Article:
To celebrate Losar, I want to share one of my recipes for Tibetan momos with you. Momos are traditional dumplings stuffed with a flavorful mixture of meat or vegetables and spices that are enjoyed with sauces and condiments galore. However, since I’ve recently joined the 5-Star Foodie Makeover Cooking Challenge group, I, along with the other members was given the assignment of creating a dish with beets. So to combine the tow efforts, the dish I’m going to offer today is Tibetan Momos made with beetroot flavored dough!
I like the flavor of beets a lot and cook with them often. One of my favorite snacks is beet greens sautéed in butter with a bit of nutmeg and salt and pepper. However, I was a bit worried by the assignment, because many beet dishes are notoriously difficult to photograph – the problem is the color. As you know, beets share their dark purple to magenta color most eagerly with other ingredients, making a dish like a curry, or stew or even most salads too uniform in color to photograph nicely. In the Buddhist spirit, I decided to make the problem the solution and used beets to add color and a bit of flavor to dough for my Losar momos.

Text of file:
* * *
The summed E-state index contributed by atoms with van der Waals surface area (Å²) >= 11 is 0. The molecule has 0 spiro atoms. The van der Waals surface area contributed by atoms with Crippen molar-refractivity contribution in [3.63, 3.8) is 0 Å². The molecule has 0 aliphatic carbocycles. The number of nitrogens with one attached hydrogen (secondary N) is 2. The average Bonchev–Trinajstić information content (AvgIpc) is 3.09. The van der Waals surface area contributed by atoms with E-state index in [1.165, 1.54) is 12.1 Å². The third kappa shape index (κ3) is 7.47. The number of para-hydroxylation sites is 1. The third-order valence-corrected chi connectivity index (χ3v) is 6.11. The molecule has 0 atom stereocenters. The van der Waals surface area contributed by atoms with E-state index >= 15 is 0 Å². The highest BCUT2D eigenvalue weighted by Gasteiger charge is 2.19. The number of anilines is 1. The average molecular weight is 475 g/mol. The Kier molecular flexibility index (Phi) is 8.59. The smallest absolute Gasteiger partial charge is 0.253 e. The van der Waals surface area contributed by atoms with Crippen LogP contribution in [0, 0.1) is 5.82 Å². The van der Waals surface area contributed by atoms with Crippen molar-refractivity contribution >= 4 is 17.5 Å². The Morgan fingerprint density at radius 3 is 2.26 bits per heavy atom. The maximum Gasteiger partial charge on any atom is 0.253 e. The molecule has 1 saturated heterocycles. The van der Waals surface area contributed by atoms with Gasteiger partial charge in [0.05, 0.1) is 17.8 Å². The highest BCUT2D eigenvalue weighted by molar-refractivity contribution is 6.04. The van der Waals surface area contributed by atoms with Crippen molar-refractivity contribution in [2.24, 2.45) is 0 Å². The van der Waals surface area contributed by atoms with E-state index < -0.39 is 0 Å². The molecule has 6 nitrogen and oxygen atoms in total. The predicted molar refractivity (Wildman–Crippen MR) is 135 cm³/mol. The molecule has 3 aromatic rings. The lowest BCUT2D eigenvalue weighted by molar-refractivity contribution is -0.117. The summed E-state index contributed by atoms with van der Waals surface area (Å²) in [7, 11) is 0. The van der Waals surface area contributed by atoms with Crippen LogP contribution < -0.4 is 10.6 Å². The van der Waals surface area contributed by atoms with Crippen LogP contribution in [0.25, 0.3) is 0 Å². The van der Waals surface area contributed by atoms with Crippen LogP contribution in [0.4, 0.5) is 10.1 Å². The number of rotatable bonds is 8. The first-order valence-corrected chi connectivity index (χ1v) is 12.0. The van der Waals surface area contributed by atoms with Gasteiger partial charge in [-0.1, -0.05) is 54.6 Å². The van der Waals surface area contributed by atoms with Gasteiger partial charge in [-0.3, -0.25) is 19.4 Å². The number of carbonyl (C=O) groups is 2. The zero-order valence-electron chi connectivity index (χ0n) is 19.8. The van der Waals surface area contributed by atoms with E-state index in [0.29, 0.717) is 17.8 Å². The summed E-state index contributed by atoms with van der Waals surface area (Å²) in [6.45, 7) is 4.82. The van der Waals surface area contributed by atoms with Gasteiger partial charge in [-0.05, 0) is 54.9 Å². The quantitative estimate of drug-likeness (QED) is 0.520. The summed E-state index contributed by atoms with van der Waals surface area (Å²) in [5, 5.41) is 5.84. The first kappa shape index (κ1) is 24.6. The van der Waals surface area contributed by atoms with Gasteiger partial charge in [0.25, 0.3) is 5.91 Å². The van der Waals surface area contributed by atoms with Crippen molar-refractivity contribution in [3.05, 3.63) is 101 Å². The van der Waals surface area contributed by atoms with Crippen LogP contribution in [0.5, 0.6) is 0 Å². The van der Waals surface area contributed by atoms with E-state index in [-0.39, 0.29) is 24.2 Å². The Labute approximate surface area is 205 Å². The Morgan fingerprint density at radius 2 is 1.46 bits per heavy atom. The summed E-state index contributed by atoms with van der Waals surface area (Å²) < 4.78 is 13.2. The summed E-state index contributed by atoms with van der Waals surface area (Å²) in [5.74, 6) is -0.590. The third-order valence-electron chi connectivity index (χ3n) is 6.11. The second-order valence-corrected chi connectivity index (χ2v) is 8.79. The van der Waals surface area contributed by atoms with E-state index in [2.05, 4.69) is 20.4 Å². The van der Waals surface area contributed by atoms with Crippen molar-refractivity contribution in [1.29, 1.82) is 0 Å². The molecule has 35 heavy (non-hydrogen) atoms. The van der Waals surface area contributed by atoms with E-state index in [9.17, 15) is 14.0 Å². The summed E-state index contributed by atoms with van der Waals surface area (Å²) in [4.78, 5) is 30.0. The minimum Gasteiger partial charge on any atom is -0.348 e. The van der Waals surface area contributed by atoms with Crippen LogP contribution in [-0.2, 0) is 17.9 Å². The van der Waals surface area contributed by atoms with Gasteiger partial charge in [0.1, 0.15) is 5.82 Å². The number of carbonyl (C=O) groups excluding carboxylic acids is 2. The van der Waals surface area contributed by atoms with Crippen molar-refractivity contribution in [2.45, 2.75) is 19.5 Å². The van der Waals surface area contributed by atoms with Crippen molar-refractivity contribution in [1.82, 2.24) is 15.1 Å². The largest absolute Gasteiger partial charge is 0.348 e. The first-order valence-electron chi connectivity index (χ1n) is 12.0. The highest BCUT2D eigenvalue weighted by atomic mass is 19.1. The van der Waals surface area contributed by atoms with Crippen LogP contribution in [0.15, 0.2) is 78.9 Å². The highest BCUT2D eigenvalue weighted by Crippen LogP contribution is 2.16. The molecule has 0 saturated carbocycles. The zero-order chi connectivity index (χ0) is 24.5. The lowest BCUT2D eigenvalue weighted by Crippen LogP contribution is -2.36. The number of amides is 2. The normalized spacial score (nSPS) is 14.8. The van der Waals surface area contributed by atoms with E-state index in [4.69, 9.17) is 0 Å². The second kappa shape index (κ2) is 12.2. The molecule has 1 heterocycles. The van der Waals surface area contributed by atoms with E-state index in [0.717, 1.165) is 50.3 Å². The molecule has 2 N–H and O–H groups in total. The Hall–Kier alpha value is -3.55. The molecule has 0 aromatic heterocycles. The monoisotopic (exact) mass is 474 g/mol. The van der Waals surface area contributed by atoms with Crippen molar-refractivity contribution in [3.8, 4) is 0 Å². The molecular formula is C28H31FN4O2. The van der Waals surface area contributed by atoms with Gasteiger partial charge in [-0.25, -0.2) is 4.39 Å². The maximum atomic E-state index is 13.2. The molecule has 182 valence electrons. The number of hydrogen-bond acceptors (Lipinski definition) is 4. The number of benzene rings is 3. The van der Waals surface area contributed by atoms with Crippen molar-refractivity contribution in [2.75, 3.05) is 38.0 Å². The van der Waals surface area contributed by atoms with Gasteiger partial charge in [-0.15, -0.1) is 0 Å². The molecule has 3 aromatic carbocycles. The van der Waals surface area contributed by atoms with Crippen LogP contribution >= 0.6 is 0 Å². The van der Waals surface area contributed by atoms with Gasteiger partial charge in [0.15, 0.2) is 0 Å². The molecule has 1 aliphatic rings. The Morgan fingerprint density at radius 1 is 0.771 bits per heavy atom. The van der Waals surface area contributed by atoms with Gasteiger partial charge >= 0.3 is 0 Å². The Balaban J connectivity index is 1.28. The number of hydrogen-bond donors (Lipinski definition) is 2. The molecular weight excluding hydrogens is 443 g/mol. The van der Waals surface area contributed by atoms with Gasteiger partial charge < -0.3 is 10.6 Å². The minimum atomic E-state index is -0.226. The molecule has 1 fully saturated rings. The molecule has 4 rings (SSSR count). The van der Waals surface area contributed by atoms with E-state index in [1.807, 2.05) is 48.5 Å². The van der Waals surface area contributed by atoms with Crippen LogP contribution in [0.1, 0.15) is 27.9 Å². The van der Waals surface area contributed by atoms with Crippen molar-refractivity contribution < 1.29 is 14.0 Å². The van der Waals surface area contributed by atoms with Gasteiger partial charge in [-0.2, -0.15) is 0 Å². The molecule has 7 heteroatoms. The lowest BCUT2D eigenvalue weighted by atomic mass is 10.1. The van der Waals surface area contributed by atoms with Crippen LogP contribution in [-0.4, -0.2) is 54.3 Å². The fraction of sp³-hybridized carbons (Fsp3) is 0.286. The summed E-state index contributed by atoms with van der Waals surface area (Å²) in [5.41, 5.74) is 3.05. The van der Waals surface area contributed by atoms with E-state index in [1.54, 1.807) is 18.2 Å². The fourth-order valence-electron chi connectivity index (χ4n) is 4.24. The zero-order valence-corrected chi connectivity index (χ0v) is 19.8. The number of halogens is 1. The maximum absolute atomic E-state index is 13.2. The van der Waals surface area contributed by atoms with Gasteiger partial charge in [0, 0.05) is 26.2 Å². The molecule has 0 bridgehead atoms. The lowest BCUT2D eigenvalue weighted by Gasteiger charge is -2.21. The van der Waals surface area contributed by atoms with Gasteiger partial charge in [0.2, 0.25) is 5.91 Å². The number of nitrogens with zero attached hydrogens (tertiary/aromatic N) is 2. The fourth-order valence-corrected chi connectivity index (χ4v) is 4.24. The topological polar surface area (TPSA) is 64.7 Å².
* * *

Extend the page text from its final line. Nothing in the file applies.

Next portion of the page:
Tibetan Momos in Beetroot Pastry
Momos are tiny round or moon-shaped pastries filled with vegetables or meat and vegetable mixtures that are usually eaten as a main course dish in a multi-course meal in Tibet. In the west, they can be enjoyed this way or served as appetizers or snacks. They are best when served with plenty of sauces, pickles and other condiments.
3 medium beets, roots only, washed
½ – 1 cup water
Wrap cleaned beetroots in aluminum foil, place on a baking sheet and bake in a preheated 350 F oven for about 1 hour. When they are done, they will yield a bit if squeezed. When done, set aside until cool enough to handle.
Remove beet roots from foil and slip the skins off with your fingers. Wear clean gloves if you want to avoid stains on your fingers and nails. Chop the beets roughly and place in a food processor or heavy-duty blender. Add about ½ cup water and pulse until you have a puree. Add additional water and blend until smooth. Make sure solids are blended out or strain through cheesecloth to remove.
3 cups flour
1- 1½ cups of beet liquid.
Place flour in a bowl and add liquid a little bit at a time and mix with a fork or spoon until the dough comes together. The exact amount of liquid added will depend upon the thickness of the liquid, the fineness of the flour and the humidity etc. – so be careful not to add too much liquid all at once. Mix and add liquid until the dough is properly hydrated.